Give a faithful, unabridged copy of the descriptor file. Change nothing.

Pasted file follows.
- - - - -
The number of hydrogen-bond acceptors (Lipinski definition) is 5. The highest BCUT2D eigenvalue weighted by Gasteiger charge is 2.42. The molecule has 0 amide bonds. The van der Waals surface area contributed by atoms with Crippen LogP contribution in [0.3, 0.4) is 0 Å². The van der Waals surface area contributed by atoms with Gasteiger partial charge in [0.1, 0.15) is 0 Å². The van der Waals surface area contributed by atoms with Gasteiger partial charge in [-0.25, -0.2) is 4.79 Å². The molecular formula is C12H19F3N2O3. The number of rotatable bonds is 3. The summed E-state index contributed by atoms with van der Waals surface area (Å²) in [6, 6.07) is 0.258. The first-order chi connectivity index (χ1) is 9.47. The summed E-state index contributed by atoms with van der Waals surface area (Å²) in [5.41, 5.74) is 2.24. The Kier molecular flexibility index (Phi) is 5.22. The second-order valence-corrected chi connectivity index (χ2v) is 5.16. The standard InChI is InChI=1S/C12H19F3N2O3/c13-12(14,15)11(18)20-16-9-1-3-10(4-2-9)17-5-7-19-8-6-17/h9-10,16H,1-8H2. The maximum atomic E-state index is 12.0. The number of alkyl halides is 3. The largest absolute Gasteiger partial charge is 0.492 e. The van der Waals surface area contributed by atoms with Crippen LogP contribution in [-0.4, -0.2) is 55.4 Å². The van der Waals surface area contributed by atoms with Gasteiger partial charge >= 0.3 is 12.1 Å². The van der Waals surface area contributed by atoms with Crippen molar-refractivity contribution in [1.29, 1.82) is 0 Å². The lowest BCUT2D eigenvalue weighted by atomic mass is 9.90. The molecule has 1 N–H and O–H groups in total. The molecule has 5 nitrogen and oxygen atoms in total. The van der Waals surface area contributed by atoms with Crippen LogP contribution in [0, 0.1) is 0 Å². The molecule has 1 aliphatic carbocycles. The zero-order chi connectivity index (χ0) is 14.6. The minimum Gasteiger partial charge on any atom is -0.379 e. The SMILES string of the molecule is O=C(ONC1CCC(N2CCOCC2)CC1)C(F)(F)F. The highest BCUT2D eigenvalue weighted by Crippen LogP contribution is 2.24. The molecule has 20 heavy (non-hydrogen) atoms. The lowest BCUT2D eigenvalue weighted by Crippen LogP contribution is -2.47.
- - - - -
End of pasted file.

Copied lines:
The number of hydrogen-bond acceptors (Lipinski definition) is 5. The highest BCUT2D eigenvalue weighted by Gasteiger charge is 2.42. The molecule has 0 amide bonds. The van der Waals surface area contributed by atoms with Crippen LogP contribution in [0.3, 0.4) is 0 Å². The van der Waals surface area contributed by atoms with Gasteiger partial charge in [0.1, 0.15) is 0 Å². The van der Waals surface area contributed by atoms with Gasteiger partial charge in [-0.25, -0.2) is 4.79 Å². The molecular formula is C12H19F3N2O3. The number of rotatable bonds is 3. The summed E-state index contributed by atoms with van der Waals surface area (Å²) in [6, 6.07) is 0.258. The first-order chi connectivity index (χ1) is 9.47. The summed E-state index contributed by atoms with van der Waals surface area (Å²) in [5.41, 5.74) is 2.24. The Kier molecular flexibility index (Phi) is 5.22. The second-order valence-corrected chi connectivity index (χ2v) is 5.16. The standard InChI is InChI=1S/C12H19F3N2O3/c13-12(14,15)11(18)20-16-9-1-3-10(4-2-9)17-5-7-19-8-6-17/h9-10,16H,1-8H2. The maximum atomic E-state index is 12.0. The number of alkyl halides is 3. The largest absolute Gasteiger partial charge is 0.492 e. The van der Waals surface area contributed by atoms with Crippen LogP contribution in [-0.4, -0.2) is 55.4 Å². The van der Waals surface area contributed by atoms with Gasteiger partial charge >= 0.3 is 12.1 Å². The van der Waals surface area contributed by atoms with Crippen molar-refractivity contribution in [1.29, 1.82) is 0 Å². The lowest BCUT2D eigenvalue weighted by atomic mass is 9.90. The molecule has 1 N–H and O–H groups in total. The molecule has 5 nitrogen and oxygen atoms in total. The van der Waals surface area contributed by atoms with Crippen LogP contribution in [0, 0.1) is 0 Å². The molecule has 1 aliphatic carbocycles. The zero-order chi connectivity index (χ0) is 14.6. The minimum Gasteiger partial charge on any atom is -0.379 e. The SMILES string of the molecule is O=C(ONC1CCC(N2CCOCC2)CC1)C(F)(F)F. The highest BCUT2D eigenvalue weighted by Crippen LogP contribution is 2.24. The molecule has 20 heavy (non-hydrogen) atoms. The lowest BCUT2D eigenvalue weighted by Crippen LogP contribution is -2.47.